Walker issues call for indigenous public art; Julian Lage Trio at Turf Club

MinnPost photo by Pamela Espeland
Honoring commitments made after the “Scaffold” controversy of spring 2017, the Walker on Tuesday issued a Call to Artists for a new public artwork for the Minneapolis Sculpture Garden or a location on the Walker campus.

It begins with words in Dakota and English: “Taku wanji unkoniciyakapi uncinpi. We want to tell you something.” And “Pidaunyayapi. We accept your offerings with thanks.” Honoring commitments made after the “Scaffold” controversy of spring 2017, the Walker on Tuesday issued a Call to Artists for a new public artwork for the Minneapolis Sculpture Garden or a location on the Walker campus.

The call continues, “Are you a knowledge keeper, a contemporary artist, or a traditional artist interested in making public art?” Artists with in-depth knowledge and understanding of Dakota culture are encouraged to apply.

The Walker is working in tandem with an Indigenous Public Art Selection Committee, a group of Native curators, knowledge keepers, artists and arts professionals, including individuals of Dakota descent and enrollment. Proposals will be accepted until April 15, 2019. The Walker and the committee will review the proposals and make their selections. Three semifinalists will be notified June 17, and the selected artist will be announced Sept. 16. The goal for installation and unveiling: Fall 2020.

Four free information sessions and workshops will be held: on Jan. 18 (today) at the Plains Art Museum in Fargo; Jan. 19 at Sisseton Wahpeton College in South Dakota; Jan. 26 at Mystic Lake Center in Prior Lake; and Feb. 20 at the Walker.

The project budget includes $1,500 for each semifinalist (to prepare a more detailed proposal), $35,000 for the artist or collective selected for the commission, and up to $110,000 for production. The work must be original; it may be sculptural, incorporate other disciplines (such as audiovisual or installation art), or include traditionally sourced materials.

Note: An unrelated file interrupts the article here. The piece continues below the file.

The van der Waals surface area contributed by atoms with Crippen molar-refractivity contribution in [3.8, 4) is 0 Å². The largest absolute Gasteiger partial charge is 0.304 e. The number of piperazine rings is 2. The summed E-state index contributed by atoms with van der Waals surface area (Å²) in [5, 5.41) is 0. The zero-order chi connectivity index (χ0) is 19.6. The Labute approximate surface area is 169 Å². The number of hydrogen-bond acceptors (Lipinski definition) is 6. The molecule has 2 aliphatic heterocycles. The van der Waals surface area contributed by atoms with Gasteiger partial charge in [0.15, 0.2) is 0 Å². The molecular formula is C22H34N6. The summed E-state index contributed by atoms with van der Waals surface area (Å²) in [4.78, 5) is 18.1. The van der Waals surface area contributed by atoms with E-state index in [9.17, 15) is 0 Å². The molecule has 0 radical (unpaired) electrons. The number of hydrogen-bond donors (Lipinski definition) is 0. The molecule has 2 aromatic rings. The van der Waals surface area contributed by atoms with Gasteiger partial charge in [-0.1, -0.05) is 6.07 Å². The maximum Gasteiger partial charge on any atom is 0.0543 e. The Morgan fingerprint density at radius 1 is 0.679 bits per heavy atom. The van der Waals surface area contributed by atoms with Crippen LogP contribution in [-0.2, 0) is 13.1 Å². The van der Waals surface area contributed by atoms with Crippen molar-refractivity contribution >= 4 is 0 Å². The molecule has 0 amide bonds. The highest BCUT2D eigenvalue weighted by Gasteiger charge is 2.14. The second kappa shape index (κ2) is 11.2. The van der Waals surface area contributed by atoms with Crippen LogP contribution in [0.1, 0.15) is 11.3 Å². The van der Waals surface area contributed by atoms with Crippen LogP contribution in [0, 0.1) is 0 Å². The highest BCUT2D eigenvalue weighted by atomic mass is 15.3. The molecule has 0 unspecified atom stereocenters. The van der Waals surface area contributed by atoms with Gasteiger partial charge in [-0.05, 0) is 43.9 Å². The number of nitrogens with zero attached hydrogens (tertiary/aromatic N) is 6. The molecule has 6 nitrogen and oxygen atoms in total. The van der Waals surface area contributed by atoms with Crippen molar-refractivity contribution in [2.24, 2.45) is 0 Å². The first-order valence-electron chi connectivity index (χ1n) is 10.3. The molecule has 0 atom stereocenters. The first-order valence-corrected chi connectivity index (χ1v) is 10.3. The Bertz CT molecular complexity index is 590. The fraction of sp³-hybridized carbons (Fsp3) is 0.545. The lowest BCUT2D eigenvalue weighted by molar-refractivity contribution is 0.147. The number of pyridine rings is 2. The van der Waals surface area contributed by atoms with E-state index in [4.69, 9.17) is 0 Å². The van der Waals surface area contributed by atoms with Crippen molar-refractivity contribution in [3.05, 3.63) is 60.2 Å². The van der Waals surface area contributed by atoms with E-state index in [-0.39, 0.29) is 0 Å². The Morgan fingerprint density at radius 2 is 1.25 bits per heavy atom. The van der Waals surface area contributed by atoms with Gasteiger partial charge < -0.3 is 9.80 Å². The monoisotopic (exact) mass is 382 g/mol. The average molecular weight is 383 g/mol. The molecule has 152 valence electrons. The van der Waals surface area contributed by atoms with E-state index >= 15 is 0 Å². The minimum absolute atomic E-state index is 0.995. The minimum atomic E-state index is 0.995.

The “Scaffold” controversy erupted just before the renovated Sculpture Garden was set to reopen. One of the garden’s new sculptures, American artist Sam Durant’s two-story structure was meant as an artistic statement about capital punishment. Built on former Dakota land, it represented seven gallows used in U.S. state-sanctioned executions, including one in Mankato in 1862 where 38 Dakota men were hanged. It was, in short, colossally offensive and devastating to Dakota people. After days of protests and meetings, “Scaffold” was torn down in a public ceremony.

The Walker’s incoming executive director, Mary Ceruti, said in a statement, “This project builds on the commitments the Walker has made to the Native community and I am excited to see the proposals and further the conversation.”

Classical music’s rising stars to perform at Orchestra Hall

Maybe you’ll see (and hear) the next James Ehnes, Sarah Kwak, Jonathan Cohen or Pamela Arnstein. The Grammy-winning violinist, former Minnesota Orchestra first associate concertmaster, former SPCO guest musician and current Minnesota Orchestra violinist are all past winners of the annual Young Artist Competition sponsored by Friends of the Minnesota Orchestra (formerly WAMSO).

Now in its 60th year, the national competition gives musicians 25 and under valuable experience with a professional-grade audition process, with feedback from judges including Minnesota Orchestra musicians. On Sunday afternoon, the six finalists will perform at Orchestra Hall for judges including Osmo Vänskä. First prize is a solo performance opportunity with the Minnesota Orchestra and a $7,500 cash award. A grand prize may be awarded at Vänskä’s discretion: the solo performance will be at a subscription series concert performance, with an additional $1,000.